The core module Allegory defines the type 'Sound' as an abstraction of a computation that can produce a sound file on disk, and then defines operations that combine compose and relate multiple such computations.
The module begins with the usual preamble...
by David Ogborn,
(c) David Ogborn, 2000-2005
This software is distributed under the terms of the GNU General Public License.
module Allegory where
allegoryVersion = "0.60"
Allegory expects there to be three subdirectories in its working environment. The sources directory is where sounds to be worked on, from wherever they may have come, are expected to be. The temps directory is used to store various temporary files, including sound files that are only intermediate results on the way to some desired result. The results directory is where such desired results will be placed. Naturally these can be changed if so desired.
-- Paths and settings (edit as required for your project):
resultsDir = "results"
tempsDir = "temps"
sourcesDir = "sources"
Below is the definition of the core type Sound. The important thing to know is that a Sound is a computation that leads to a soundfile being written to disk. It may be as simple as the creation of a 10-second sine wave, or it may be something that coordinates hundreds of source files, applying various types of signal processing and then arranging them in time and/or space.
In technical terms, a Monad M is defined such that the type (M a) represents a computation leading to type a, with side effects including IO, the automatic generation of temporary file names for sound output, and the possibility of overriding such automatic file names.
data M a = M (Int -> (Int, a -> IO (), a))
type Sound = M FilePath
instance Monad M where
return x = M (\s -> (s, \_ -> do return (), x))
(M x1) >>= f = M (\s0 -> let
(s1, p1, a) = x1 s0
M x2 = f a
(s2, p2, b) = x2 s1
p = \n -> (p1 a) >> (p2 n)
(s2, p, b))
The operator @@ is used to name a Sound as a result to be directed to the results directory, not a mere temporary file. For instance, if (convolve fileX fileY) is a computation that convolves the sounds fileX and fileY, then (convolve fileX fileY @@ "interestingSound.wav") will be a related computation that stores the result as "interestingSound.wav".
(@@) :: M FilePath -> FilePath -> M FilePath
(M m) @@ n = M (\s0 -> let (s1, p, a) = m s0
in (s1, p, "results/" ++ n))
source :: FilePath -> Sound
source = return . ("sources/" ++)
The function 'make' takes a Sound and makes the computation happen. So, continuing our example above: make (convolve fileX fileY @@ "interestingSound.wav"), entered at the interpreter's prompt, will lead to this computation being carried out, and the file "interestingSound.wav" appearing in the results directory.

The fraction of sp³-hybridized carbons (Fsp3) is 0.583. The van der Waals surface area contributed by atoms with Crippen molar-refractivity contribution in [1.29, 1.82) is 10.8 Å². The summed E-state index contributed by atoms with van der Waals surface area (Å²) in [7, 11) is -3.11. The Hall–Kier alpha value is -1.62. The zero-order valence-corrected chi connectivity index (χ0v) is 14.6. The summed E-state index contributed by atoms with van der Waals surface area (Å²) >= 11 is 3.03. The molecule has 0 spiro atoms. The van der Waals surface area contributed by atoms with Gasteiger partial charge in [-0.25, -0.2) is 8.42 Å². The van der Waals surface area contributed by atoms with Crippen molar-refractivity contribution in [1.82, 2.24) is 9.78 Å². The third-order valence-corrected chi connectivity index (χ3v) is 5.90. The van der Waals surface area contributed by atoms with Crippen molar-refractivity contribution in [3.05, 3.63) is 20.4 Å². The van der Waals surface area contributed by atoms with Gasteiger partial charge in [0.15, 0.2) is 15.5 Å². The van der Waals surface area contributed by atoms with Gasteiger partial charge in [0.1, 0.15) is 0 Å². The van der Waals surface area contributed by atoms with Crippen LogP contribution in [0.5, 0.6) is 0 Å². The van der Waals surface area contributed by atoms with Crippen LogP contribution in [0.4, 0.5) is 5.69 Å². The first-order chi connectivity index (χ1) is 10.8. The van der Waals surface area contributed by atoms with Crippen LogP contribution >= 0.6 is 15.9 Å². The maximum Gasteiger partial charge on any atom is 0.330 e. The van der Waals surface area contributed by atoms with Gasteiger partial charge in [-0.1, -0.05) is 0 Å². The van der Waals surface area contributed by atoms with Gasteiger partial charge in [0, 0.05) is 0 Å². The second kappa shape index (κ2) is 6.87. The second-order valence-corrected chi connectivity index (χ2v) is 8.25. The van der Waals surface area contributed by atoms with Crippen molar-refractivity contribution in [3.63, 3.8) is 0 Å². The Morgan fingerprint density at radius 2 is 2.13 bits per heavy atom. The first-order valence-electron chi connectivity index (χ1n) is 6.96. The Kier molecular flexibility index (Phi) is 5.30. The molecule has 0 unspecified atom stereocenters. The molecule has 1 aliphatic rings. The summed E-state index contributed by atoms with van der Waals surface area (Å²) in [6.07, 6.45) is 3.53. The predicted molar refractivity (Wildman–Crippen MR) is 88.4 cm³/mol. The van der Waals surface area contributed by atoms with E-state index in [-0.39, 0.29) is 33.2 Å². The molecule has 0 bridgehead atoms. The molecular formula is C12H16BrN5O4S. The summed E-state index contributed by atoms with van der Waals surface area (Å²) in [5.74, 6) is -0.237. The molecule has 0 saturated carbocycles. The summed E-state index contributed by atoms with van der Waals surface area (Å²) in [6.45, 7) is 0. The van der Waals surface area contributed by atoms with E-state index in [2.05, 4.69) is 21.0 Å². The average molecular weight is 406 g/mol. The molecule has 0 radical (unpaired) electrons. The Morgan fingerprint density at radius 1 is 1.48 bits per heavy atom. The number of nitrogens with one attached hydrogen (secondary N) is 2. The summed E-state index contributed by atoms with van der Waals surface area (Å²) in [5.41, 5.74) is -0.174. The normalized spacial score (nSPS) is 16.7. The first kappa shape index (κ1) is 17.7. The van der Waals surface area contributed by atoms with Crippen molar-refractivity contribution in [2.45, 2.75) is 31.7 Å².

The function 'makeL' does the same thing for a list of Sound(s).
make :: Sound -> IO FilePath
make (M m) = (p n) >> return n
where (_, p, n) = m 0
makeL :: [Sound] -> IO [FilePath]
makeL = mapM make
The type SoundList is a computation that leads to a number of sounds being created and returns their pathnames on disk, be they named results or temporary files.
type SoundList = M [FilePath]
The type Filter models something that given an existing sound, produces a new sound (i.e. given the FilePath of an existing sound, produces a computation that will produce a new sound). A number of higher-level functions to combine filters in various ways to produce new filters are also defined.
One feature of the Haskell language is its support for what is known as partial application. The utility of this feature can be illustrated in connection with the idea of Filter(s). Suppose that butterlp is of type (Double -> FilePath -> Sound), where the Double argument is the cutoff frequency of a Butterworth low pass filter (and the FilePath argument is the soundfile that will be the input to the filter). The expression (butterlp 40.0) is a partial-application of this function and has type (FilePath -> Sound) i.e. Filter. Then (given another function butterhp) the expression (composeFilters (butterlp 400.0) (butterhp 1600.0)) would represent a function that passes its input sound first through a low pass filter and then through a highpass filter. The operator # is defined to make this idiom easier, hence (butterlp 400.0) # (butterhp 1600.0) achieves the same result.
type Filter = FilePath -> Sound
composeFilters :: Filter -> Filter -> Filter
composeFilters f1 f2 x = (f1 x) >>= (\y -> f2 y)
(#) :: Filter -> Filter -> Filter
(#) = composeFilters
chainFilters :: [Filter] -> Filter
chainFilters = foldl1 (composeFilters)
filterSeries :: FilePath -> [Filter] -> SoundList
filterSeries x (f:fs)
= do y <- f x
z <- filterSeries y fs
filterSeries _ _ = return 
Then there are a few functions useful for getting information about sound files. Basically they are 'casts' to functions from the Sndfile module.
sfSampleCount :: String -> Int
sfSampleCount path = fromIntegral(sfFrames path)::Int
sfDuration :: String -> Double
sfDuration path = (fromIntegral(sfFrames path)::Double)
/ (fromIntegral(sfSampleRate path)::Double)
Finally, some general utility functions complete the module.
repeatListToLength :: [a] -> Int -> [a]
repeatListToLength _ 0 = 
repeatListToLength (x:xs) l = x : (repeatListToLength (xs ++ [x]) (l-1))
pchChgToSpeed :: Double -> Double
pchChgToSpeed x = ((exp ((log 2.0) / 12.0)) ** x)
runningTotal :: Num a => a -> [a] -> [a]
runningTotal s  = [s]
runningTotal s (x:xs) = (s : (runningTotal (x+s) xs))
trans :: Int -> Double -> Double -> [Double]
trans l x1 x2 = [ x1+((fromIntegral(x)::Double)*i) | x <- [0 .. (l-1)]]
where i = (x2-x1)/(fromIntegral(l-1)::Double)
average :: [Double] -> Double
average xs = (sum xs) / (fromIntegral(length xs)::Double)
showResult :: Show a => IO a -> IO ()
showResult p =
do a <- p
let b = (show a) ++ "\n"